Anaesthetists administer different forms of anaesthetics to make patients unaware and free of pain during and after surgical procedures. Anaesthetists may also specialize in intensive care or pain medicine.
Anaesthetists consult patients to ascertain their history in respect of allergies, previous reactions to anaesthetics and current medication and then monitor patients throughout the medical procedure and their recovery from the anaesthetic. They also follow up on patients' immediate post-operative recovery to establish whether the anaesthetic is causing any adverse side effects.
Anaesthetists assess patients' medical status and how that might be affected by the anaesthetic; they also assess patients' pain management requirements before surgical operations. They decide on the anaesthetic drugs and techniques to be used before, during and after an operation and discuss the anaesthetic process with patients. They administer local and general anaesthetics to patients. They provide pain relief for women in labour. They carefully observe and care for patients before, during and after operations and record details of all drugs administered.
Sometimes, anaesthetists are involved in the resuscitation of critically ill people, such as trauma victims. They can be involved in teaching medical staff and students about anaesthetics and some carry out research on new drugs and treatments.
Anaesthetists need to have medical, surgical and technical skills. They must have good communication and people skills in order to relate well to patients. They must also have crisis management skills, skills in analysing and interpreting information, and the ability to make decisions.
Anaesthetists need to know about: the human body and how it functions; the effects of anaesthetics and other drugs on the body, and how to treat allergic reactions; how to revive and resuscitate people; medical ethics and the law; and the operation of anaesthetic and monitoring equipment.
Anaesthetists often work under sterile operating theatre conditions and they are on their feet much of the time. They usually work long and irregular hours. They may work weekends and be on-call. Anaesthetists work in hospitals, dental surgeries, intensive care units, maternity units and hyperbaric (high pressure) chambers. They may travel overseas to attend conferences to keep up to date with knowledge in their field.
Anaesthetists usually work as part of a team. They interact with a variety of people, including other health professionals and patients. They are usually involved in the training of junior doctors and registrar anaesthetists. Anaesthetists may also work in acute and chronic pain management teams.
- satisfaction of a job efficiently done once a patient has successfully undergone surgery
- being the one to ensure the patient is alive but free of pain during an operation
- working on new methods of controlling pain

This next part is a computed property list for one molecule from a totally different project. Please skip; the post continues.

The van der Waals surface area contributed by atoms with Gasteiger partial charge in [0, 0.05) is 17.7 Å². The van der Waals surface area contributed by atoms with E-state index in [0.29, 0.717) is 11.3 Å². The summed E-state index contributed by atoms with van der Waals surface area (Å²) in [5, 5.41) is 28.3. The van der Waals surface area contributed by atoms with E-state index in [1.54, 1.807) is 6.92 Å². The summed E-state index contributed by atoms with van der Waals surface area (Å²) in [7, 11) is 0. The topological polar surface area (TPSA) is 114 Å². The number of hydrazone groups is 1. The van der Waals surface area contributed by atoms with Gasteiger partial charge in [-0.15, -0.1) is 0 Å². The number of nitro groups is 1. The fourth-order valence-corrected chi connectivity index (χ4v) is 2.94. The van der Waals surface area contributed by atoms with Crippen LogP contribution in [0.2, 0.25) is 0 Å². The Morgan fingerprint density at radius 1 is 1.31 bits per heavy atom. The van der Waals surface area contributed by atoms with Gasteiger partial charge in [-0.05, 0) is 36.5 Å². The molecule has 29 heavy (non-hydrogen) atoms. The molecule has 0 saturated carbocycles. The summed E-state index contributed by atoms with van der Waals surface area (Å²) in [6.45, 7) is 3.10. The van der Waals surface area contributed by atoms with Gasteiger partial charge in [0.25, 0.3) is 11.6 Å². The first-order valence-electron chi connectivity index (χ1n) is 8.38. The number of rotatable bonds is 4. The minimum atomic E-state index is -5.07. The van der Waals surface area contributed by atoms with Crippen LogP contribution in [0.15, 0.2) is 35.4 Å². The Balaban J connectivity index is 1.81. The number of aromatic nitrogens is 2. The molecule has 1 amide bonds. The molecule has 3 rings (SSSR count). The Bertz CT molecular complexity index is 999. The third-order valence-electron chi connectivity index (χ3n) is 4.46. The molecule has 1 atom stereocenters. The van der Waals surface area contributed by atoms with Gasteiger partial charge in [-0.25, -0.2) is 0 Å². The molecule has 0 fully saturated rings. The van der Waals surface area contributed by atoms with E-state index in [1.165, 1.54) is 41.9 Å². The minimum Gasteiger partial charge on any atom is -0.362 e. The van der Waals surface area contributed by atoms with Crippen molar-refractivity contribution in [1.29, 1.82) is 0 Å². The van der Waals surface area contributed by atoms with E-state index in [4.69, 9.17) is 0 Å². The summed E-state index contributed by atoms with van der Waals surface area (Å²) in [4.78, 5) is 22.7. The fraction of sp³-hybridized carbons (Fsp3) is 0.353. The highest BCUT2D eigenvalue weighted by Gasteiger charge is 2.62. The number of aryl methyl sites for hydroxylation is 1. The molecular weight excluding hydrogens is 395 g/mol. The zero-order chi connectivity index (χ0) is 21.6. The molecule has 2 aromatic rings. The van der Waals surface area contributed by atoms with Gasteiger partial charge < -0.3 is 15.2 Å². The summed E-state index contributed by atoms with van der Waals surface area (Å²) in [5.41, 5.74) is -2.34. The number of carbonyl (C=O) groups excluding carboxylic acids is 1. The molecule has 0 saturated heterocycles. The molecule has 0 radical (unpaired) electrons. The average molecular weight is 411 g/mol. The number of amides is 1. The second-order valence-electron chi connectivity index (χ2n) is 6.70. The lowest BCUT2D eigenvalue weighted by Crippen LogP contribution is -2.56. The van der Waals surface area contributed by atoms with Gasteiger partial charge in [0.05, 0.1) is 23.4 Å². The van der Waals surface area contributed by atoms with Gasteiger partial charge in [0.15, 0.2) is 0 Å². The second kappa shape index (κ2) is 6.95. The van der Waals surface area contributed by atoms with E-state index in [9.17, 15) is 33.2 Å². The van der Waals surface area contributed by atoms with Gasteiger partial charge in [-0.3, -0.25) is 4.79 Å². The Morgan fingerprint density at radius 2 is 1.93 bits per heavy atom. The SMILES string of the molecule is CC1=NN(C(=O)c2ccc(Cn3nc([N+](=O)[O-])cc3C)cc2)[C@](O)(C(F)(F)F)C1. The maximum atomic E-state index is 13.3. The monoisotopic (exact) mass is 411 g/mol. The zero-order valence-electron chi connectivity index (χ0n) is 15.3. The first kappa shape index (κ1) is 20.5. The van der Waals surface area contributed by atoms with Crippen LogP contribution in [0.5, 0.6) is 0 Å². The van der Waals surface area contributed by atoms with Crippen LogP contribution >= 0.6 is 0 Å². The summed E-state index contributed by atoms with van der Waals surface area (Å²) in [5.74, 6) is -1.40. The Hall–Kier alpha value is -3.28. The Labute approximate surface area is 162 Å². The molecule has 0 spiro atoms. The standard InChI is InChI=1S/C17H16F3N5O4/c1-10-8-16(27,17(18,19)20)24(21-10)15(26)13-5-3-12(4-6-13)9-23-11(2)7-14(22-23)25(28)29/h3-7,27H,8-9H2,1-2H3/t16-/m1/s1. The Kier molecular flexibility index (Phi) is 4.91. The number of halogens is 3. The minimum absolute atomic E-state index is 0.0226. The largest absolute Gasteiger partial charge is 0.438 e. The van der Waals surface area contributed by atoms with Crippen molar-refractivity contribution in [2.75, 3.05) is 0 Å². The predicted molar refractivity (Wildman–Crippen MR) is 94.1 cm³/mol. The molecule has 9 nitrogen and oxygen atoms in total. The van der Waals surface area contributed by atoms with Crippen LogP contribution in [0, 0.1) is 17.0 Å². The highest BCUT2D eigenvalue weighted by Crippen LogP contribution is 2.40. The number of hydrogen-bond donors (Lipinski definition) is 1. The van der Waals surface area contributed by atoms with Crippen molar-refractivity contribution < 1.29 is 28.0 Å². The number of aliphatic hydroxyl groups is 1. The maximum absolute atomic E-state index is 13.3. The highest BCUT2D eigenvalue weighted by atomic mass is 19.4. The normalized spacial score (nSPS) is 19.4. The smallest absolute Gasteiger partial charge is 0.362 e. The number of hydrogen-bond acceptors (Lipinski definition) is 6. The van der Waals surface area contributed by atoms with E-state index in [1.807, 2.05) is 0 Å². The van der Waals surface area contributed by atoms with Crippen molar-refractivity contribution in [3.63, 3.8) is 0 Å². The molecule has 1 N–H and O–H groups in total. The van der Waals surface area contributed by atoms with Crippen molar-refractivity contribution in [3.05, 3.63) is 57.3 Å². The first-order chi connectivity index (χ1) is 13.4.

- unsociable hours
- maintaining the critical balance of a patient during surgery can be stressful, particularly if the patient has complicating conditions, such as diabetes or heart problems
- coping when a patient dies
An anaesthetist should:
- have a genuine concern for the health and well-being of others
- have the ability to make quick decisions and having good judgement under pressure
- have the ability to pay attention to detail
- be well-organized and practical
- have good hand-eye coordination
- have awareness and understanding of other cultures
- have above average intelligence
- have ability to reassure anxious patients and inspire confidence
- be very responsible and emotionally stable
- be able to withstand pressured situations
- have excellent health and stamina to cope with long hours
National Senior Certificate meeting degree requirements for a degree course
Each institution will have its own minimum entry requirements.
Compulsory Subjects: Mathematics, Physical Science
Recommended Subjects: Life Sciences
Note: Competition to enter medical studies is stiff and there are usually many applicants with very high marks who would be given preference.
Degree: MBChB degree:
Theoretical training: 5 years;
Student internship: 1 year;
Practical work at a hospital: 1 year (also known as the house doctor year).
Post-graduate study for specialization as an anaesthetist to obtain the requisite MMed or FCP(SA) degree takes a further 4 years - UCT, UFS, UP, US, UKZN, Wits.
Before commencing post-graduate study for specialization as an anaesthetist, the candidate must: have their MBChB degree for at least 2 years and be registered as a medical doctor with the Interim Medical and Dental Council (IMDC) of South Africa for 1 year.
On successful completion of the examination to qualify as specialist, the candidate registers with the IMDC as anaesthetist.
- State hospitals
- Private practice
South African Society of Anaesthesiologists
Tel: (011) 933-9560 Fax: (011) 933-1843
Health Professions Council of South Africa (HPCSA)
P O Box 205
Tel: (012) 338-9300 Fax: (012) 328-5120
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